In that time, the club's American ownership of Steve Kaplan and Jason Levien made one of their few popular decisions with the appointment of Potter in June, but much of the rest of their reign since 2016 has brought disillusionment and questions, many of which involve the nature of the takeover and the decimation of the squad since relegation.
On that latter score, 16 senior players have left and five have come in across the two transfer windows of this season. The morning after the August deadline, they had one senior centre-half left after offloading two, and the morning after its January equivalent, the discussion among fans and some club employees was why they not only keep inviting the vikings to raid, but also hold the door open.
The Americans have cited the 'hard medicine' of post-relegation finances, but the fans make a more compelling case in wondering if sale after sale after sale is the only way to survive.
In all of this, it is tempting to wonder if Potter was sold a pup when he came over. But he has only ever presented a dignified face during the upheaval, while managing to stay afloat with the youngest squad in the Championship.
To judge from a place in the bottom half of the table, it might not look much, but the consensus among those who know what has gone on is that he is punching far above his weight, and still has been able to introduce a discernible playing identity at Swansea for the first time since Michael Laudrup left.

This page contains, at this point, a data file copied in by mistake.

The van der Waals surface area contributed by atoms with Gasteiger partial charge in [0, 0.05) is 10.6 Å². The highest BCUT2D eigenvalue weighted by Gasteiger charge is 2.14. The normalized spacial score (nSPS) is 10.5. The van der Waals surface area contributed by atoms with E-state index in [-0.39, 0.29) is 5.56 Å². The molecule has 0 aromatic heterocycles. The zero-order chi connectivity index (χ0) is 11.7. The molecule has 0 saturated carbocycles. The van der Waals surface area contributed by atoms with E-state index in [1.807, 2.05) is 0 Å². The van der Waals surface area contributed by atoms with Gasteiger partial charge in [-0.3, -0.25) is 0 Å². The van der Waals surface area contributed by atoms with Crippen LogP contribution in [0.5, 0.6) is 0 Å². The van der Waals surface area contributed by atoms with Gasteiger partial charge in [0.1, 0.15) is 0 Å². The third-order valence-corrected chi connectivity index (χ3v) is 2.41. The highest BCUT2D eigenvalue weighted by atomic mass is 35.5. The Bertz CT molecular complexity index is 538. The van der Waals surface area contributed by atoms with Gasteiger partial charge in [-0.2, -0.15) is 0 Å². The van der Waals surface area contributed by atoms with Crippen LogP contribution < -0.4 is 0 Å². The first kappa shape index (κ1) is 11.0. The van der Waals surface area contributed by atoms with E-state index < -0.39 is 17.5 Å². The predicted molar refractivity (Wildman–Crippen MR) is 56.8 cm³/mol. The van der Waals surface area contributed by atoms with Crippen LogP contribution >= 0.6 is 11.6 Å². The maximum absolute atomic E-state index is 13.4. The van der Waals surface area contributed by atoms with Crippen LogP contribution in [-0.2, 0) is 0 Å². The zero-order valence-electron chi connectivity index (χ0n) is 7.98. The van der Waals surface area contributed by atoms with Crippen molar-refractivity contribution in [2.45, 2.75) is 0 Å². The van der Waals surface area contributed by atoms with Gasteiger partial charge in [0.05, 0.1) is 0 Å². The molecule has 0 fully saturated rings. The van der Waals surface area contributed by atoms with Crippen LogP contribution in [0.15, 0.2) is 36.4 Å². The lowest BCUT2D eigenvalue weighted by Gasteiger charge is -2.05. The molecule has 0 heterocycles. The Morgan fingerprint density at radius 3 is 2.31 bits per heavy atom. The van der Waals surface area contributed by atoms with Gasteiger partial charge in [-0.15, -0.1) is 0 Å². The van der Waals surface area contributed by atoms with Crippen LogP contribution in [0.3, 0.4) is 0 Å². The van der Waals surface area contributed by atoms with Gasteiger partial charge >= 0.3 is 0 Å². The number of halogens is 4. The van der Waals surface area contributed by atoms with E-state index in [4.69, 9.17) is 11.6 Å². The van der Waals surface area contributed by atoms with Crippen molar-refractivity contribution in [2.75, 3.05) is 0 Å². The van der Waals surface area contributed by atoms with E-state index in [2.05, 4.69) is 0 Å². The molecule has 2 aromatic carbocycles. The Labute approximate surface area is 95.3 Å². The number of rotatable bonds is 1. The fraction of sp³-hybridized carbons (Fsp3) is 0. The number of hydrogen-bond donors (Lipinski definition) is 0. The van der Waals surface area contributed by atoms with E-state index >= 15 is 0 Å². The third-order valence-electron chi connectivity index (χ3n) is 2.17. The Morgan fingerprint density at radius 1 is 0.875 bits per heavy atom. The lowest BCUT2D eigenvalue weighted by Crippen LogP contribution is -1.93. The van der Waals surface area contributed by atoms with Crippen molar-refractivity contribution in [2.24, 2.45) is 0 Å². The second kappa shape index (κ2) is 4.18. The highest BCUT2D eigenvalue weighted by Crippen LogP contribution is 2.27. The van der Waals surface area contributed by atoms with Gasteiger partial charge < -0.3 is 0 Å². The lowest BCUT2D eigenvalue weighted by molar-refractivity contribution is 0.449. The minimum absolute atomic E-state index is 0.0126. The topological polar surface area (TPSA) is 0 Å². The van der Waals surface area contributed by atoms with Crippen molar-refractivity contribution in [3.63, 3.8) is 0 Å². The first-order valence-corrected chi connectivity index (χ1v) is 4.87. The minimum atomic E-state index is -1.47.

The mystery, and a moot question at that, is over what he might build if he didn't have his hands tied behind his back - but he doesn't complain.
Asked if the club is as he expected when he joined, he says: 'I would say yes and no. Nobody told me any lies or mislead me in any way. You know there is a financial challenge you have to meet because the revenues are not same as they are in the Premier League, but I suppose the depth of the problem was more the challenge.
'The club has probably over the past two or three years lost its way a bit and tried to recoup or gamble to stay in the Premier League. That is not me criticising because I can understand why that would happen, but the reality is when you are not there you are faced with a significant challenge.'
To a similar question, he adds: 'If you look to this period of Swansea's history I would say it is not a very positive one, but at the same time I think it is a really important one, because if it is not handled particularly well then I think it can carry on in a downward path.'
For all the difficulty, Potter insists he is still 'very much enjoying' the job, which follows a post-playing career that took in roles with university sides in Hull and Leeds, a degree in social sciences, a masters in leadership and emotional intelligence, a temporary job coaching the Ghanaian women's team, and fame for doing the improbable when he was 200 miles south of the Arctic Circle.
That will grow exponentially if Swansea somehow rattle Manchester City on Saturday. A massive 'if', of course.
'They are a brilliant team and Pep Guardiola is a brilliant manager,' says Potter. 'Let's see what we can do. It's a challenge.' Not quite the same heading cannon balls, but yes, it is.